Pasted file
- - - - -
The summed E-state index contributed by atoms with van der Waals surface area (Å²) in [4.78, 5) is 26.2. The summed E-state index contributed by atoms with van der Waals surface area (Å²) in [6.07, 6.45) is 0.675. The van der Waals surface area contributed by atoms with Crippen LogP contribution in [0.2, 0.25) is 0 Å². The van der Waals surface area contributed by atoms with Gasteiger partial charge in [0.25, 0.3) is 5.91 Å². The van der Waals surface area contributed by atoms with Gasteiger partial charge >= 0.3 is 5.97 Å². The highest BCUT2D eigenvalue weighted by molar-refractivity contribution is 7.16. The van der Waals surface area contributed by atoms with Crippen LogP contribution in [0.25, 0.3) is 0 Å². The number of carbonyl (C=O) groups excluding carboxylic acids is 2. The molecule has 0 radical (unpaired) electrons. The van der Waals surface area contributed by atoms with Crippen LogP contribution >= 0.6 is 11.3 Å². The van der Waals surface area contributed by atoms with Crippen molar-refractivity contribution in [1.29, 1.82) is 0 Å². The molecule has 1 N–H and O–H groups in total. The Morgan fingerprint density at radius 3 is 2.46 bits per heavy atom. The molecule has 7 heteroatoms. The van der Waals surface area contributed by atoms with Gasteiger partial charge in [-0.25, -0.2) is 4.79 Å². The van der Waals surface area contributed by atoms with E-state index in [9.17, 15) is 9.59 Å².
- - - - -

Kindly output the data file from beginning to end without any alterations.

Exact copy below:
The summed E-state index contributed by atoms with van der Waals surface area (Å²) in [4.78, 5) is 26.2. The summed E-state index contributed by atoms with van der Waals surface area (Å²) in [6.07, 6.45) is 0.675. The van der Waals surface area contributed by atoms with Crippen LogP contribution in [0.2, 0.25) is 0 Å². The van der Waals surface area contributed by atoms with Gasteiger partial charge in [0.25, 0.3) is 5.91 Å². The van der Waals surface area contributed by atoms with Gasteiger partial charge >= 0.3 is 5.97 Å². The highest BCUT2D eigenvalue weighted by molar-refractivity contribution is 7.16. The van der Waals surface area contributed by atoms with Crippen LogP contribution in [0.25, 0.3) is 0 Å². The number of carbonyl (C=O) groups excluding carboxylic acids is 2. The molecule has 0 radical (unpaired) electrons. The van der Waals surface area contributed by atoms with Crippen LogP contribution >= 0.6 is 11.3 Å². The van der Waals surface area contributed by atoms with Crippen molar-refractivity contribution in [1.29, 1.82) is 0 Å². The molecule has 1 N–H and O–H groups in total. The Morgan fingerprint density at radius 3 is 2.46 bits per heavy atom. The molecule has 7 heteroatoms. The van der Waals surface area contributed by atoms with Gasteiger partial charge in [-0.25, -0.2) is 4.79 Å². The van der Waals surface area contributed by atoms with E-state index in [9.17, 15) is 9.59 Å².